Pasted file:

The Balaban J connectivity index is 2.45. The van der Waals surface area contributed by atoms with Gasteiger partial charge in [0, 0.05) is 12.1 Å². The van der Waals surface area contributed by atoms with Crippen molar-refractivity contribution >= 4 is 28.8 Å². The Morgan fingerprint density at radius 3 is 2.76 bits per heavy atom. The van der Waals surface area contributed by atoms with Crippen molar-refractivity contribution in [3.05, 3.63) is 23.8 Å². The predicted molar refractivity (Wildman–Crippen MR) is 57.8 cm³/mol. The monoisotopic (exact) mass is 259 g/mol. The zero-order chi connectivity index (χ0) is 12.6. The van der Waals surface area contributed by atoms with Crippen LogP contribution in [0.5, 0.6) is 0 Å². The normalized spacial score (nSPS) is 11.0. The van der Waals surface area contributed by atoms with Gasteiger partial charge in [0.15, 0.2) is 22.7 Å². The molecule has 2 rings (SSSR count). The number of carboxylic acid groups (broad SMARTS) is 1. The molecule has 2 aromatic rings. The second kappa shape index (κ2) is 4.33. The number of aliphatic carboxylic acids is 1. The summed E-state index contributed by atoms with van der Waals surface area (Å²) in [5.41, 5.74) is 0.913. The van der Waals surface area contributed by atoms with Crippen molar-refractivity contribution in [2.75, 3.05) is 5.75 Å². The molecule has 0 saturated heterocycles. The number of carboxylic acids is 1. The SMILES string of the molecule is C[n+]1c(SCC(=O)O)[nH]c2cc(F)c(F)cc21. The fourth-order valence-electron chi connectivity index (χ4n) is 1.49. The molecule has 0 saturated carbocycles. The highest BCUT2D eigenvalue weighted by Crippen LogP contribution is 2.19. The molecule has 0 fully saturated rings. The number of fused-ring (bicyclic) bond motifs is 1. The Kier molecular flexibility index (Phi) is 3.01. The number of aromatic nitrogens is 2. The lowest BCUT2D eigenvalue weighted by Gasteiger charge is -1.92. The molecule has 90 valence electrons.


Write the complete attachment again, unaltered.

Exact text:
The Balaban J connectivity index is 2.45. The van der Waals surface area contributed by atoms with Gasteiger partial charge in [0, 0.05) is 12.1 Å². The van der Waals surface area contributed by atoms with Crippen molar-refractivity contribution >= 4 is 28.8 Å². The Morgan fingerprint density at radius 3 is 2.76 bits per heavy atom. The van der Waals surface area contributed by atoms with Crippen molar-refractivity contribution in [3.05, 3.63) is 23.8 Å². The predicted molar refractivity (Wildman–Crippen MR) is 57.8 cm³/mol. The monoisotopic (exact) mass is 259 g/mol. The zero-order chi connectivity index (χ0) is 12.6. The van der Waals surface area contributed by atoms with Crippen LogP contribution in [0.5, 0.6) is 0 Å². The normalized spacial score (nSPS) is 11.0. The van der Waals surface area contributed by atoms with Gasteiger partial charge in [0.15, 0.2) is 22.7 Å². The molecule has 2 rings (SSSR count). The number of carboxylic acid groups (broad SMARTS) is 1. The molecule has 2 aromatic rings. The second kappa shape index (κ2) is 4.33. The number of aliphatic carboxylic acids is 1. The summed E-state index contributed by atoms with van der Waals surface area (Å²) in [5.41, 5.74) is 0.913. The van der Waals surface area contributed by atoms with Crippen molar-refractivity contribution in [2.75, 3.05) is 5.75 Å². The molecule has 0 saturated heterocycles. The number of carboxylic acids is 1. The SMILES string of the molecule is C[n+]1c(SCC(=O)O)[nH]c2cc(F)c(F)cc21. The fourth-order valence-electron chi connectivity index (χ4n) is 1.49. The molecule has 0 saturated carbocycles. The highest BCUT2D eigenvalue weighted by Crippen LogP contribution is 2.19. The molecule has 0 fully saturated rings. The number of fused-ring (bicyclic) bond motifs is 1. The Kier molecular flexibility index (Phi) is 3.01. The number of aromatic nitrogens is 2. The lowest BCUT2D eigenvalue weighted by Gasteiger charge is -1.92. The molecule has 90 valence electrons.